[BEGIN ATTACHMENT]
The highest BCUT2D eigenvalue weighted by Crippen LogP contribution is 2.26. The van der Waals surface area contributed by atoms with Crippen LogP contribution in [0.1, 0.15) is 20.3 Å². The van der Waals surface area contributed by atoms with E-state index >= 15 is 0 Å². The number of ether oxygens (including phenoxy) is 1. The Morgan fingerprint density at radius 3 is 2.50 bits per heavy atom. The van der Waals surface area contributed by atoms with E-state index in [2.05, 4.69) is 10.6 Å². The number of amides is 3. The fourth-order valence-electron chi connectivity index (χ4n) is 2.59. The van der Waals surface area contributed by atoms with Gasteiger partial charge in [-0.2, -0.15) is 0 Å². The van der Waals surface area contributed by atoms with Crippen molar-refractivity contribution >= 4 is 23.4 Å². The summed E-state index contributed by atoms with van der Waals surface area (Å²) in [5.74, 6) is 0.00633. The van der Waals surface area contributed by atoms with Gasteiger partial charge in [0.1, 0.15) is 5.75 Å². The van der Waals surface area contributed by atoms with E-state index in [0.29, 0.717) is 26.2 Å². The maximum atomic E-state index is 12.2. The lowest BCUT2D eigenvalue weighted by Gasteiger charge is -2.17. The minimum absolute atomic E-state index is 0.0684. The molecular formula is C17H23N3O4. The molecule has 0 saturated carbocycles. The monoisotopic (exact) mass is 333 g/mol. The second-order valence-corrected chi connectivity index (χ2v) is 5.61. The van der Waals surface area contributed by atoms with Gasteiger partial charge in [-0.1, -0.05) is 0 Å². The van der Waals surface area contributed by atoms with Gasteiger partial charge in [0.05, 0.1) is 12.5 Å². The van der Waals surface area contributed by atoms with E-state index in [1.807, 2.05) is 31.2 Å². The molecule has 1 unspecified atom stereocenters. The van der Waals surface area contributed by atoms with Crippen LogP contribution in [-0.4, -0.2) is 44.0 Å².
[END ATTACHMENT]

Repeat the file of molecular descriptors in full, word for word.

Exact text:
The highest BCUT2D eigenvalue weighted by Crippen LogP contribution is 2.26. The van der Waals surface area contributed by atoms with Crippen LogP contribution in [0.1, 0.15) is 20.3 Å². The van der Waals surface area contributed by atoms with E-state index >= 15 is 0 Å². The number of ether oxygens (including phenoxy) is 1. The Morgan fingerprint density at radius 3 is 2.50 bits per heavy atom. The van der Waals surface area contributed by atoms with E-state index in [2.05, 4.69) is 10.6 Å². The number of amides is 3. The fourth-order valence-electron chi connectivity index (χ4n) is 2.59. The van der Waals surface area contributed by atoms with Gasteiger partial charge in [-0.2, -0.15) is 0 Å². The van der Waals surface area contributed by atoms with Crippen molar-refractivity contribution >= 4 is 23.4 Å². The summed E-state index contributed by atoms with van der Waals surface area (Å²) in [5.74, 6) is 0.00633. The van der Waals surface area contributed by atoms with Gasteiger partial charge in [0.1, 0.15) is 5.75 Å². The van der Waals surface area contributed by atoms with E-state index in [0.29, 0.717) is 26.2 Å². The maximum atomic E-state index is 12.2. The lowest BCUT2D eigenvalue weighted by Gasteiger charge is -2.17. The minimum absolute atomic E-state index is 0.0684. The molecular formula is C17H23N3O4. The molecule has 0 saturated carbocycles. The monoisotopic (exact) mass is 333 g/mol. The second-order valence-corrected chi connectivity index (χ2v) is 5.61. The van der Waals surface area contributed by atoms with Gasteiger partial charge in [-0.1, -0.05) is 0 Å². The van der Waals surface area contributed by atoms with Gasteiger partial charge in [0.05, 0.1) is 12.5 Å². The van der Waals surface area contributed by atoms with E-state index in [1.807, 2.05) is 31.2 Å². The molecule has 1 unspecified atom stereocenters. The van der Waals surface area contributed by atoms with Crippen LogP contribution in [-0.4, -0.2) is 44.0 Å².